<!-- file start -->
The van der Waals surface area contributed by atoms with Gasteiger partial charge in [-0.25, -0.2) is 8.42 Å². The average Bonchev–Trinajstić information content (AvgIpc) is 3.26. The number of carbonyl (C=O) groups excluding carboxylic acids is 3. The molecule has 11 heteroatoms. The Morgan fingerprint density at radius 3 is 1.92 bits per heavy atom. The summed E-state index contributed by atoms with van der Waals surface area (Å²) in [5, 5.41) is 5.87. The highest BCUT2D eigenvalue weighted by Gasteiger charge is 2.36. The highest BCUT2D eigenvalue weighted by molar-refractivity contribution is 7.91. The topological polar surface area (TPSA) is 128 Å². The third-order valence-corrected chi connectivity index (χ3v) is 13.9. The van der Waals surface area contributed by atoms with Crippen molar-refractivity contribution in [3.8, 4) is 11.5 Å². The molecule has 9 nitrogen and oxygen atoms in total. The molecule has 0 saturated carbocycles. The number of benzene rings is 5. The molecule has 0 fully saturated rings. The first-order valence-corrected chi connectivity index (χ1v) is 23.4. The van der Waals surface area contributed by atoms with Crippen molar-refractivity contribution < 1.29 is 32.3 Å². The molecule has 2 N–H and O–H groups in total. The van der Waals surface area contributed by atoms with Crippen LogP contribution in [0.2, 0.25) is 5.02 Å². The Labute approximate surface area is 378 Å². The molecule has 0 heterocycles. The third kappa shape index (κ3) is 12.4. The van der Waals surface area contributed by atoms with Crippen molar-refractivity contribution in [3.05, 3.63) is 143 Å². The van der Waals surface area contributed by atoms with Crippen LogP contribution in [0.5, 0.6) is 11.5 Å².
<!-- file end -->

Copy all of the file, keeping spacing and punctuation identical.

The van der Waals surface area contributed by atoms with Gasteiger partial charge in [-0.25, -0.2) is 8.42 Å². The average Bonchev–Trinajstić information content (AvgIpc) is 3.26. The number of carbonyl (C=O) groups excluding carboxylic acids is 3. The molecule has 11 heteroatoms. The Morgan fingerprint density at radius 3 is 1.92 bits per heavy atom. The summed E-state index contributed by atoms with van der Waals surface area (Å²) in [5, 5.41) is 5.87. The highest BCUT2D eigenvalue weighted by Gasteiger charge is 2.36. The highest BCUT2D eigenvalue weighted by molar-refractivity contribution is 7.91. The topological polar surface area (TPSA) is 128 Å². The third-order valence-corrected chi connectivity index (χ3v) is 13.9. The van der Waals surface area contributed by atoms with Crippen molar-refractivity contribution in [3.8, 4) is 11.5 Å². The molecule has 9 nitrogen and oxygen atoms in total. The molecule has 0 saturated carbocycles. The number of benzene rings is 5. The molecule has 0 fully saturated rings. The first-order valence-corrected chi connectivity index (χ1v) is 23.4. The van der Waals surface area contributed by atoms with Crippen molar-refractivity contribution < 1.29 is 32.3 Å². The molecule has 2 N–H and O–H groups in total. The van der Waals surface area contributed by atoms with Crippen LogP contribution in [0.2, 0.25) is 5.02 Å². The Labute approximate surface area is 378 Å². The molecule has 0 heterocycles. The third kappa shape index (κ3) is 12.4. The van der Waals surface area contributed by atoms with Crippen molar-refractivity contribution in [3.05, 3.63) is 143 Å². The van der Waals surface area contributed by atoms with Crippen LogP contribution in [0.5, 0.6) is 11.5 Å².